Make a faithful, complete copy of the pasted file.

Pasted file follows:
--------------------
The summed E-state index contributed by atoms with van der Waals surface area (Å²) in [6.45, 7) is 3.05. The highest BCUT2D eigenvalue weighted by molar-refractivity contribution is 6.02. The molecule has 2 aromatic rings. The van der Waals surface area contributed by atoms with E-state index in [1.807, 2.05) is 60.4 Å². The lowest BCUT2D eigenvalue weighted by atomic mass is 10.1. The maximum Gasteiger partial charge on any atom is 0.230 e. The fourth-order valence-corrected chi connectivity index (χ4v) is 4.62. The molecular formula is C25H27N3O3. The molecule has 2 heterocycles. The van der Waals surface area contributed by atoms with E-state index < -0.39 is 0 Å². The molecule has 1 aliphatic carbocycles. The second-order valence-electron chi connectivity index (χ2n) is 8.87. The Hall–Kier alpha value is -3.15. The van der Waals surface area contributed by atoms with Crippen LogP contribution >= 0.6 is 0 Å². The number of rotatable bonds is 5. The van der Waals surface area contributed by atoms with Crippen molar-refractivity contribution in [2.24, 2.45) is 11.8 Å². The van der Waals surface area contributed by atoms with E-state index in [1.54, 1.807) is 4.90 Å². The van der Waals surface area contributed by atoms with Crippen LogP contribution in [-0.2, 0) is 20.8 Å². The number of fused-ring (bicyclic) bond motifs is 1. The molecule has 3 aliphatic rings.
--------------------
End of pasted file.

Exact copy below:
The summed E-state index contributed by atoms with van der Waals surface area (Å²) in [6.45, 7) is 3.05. The highest BCUT2D eigenvalue weighted by molar-refractivity contribution is 6.02. The molecule has 2 aromatic rings. The van der Waals surface area contributed by atoms with E-state index in [1.807, 2.05) is 60.4 Å². The lowest BCUT2D eigenvalue weighted by atomic mass is 10.1. The maximum Gasteiger partial charge on any atom is 0.230 e. The fourth-order valence-corrected chi connectivity index (χ4v) is 4.62. The molecular formula is C25H27N3O3. The molecule has 2 heterocycles. The van der Waals surface area contributed by atoms with E-state index < -0.39 is 0 Å². The molecule has 1 aliphatic carbocycles. The second-order valence-electron chi connectivity index (χ2n) is 8.87. The Hall–Kier alpha value is -3.15. The van der Waals surface area contributed by atoms with Crippen LogP contribution >= 0.6 is 0 Å². The number of rotatable bonds is 5. The van der Waals surface area contributed by atoms with Crippen molar-refractivity contribution in [2.24, 2.45) is 11.8 Å². The van der Waals surface area contributed by atoms with E-state index in [1.54, 1.807) is 4.90 Å². The van der Waals surface area contributed by atoms with Crippen LogP contribution in [-0.2, 0) is 20.8 Å². The number of fused-ring (bicyclic) bond motifs is 1. The molecule has 3 aliphatic rings.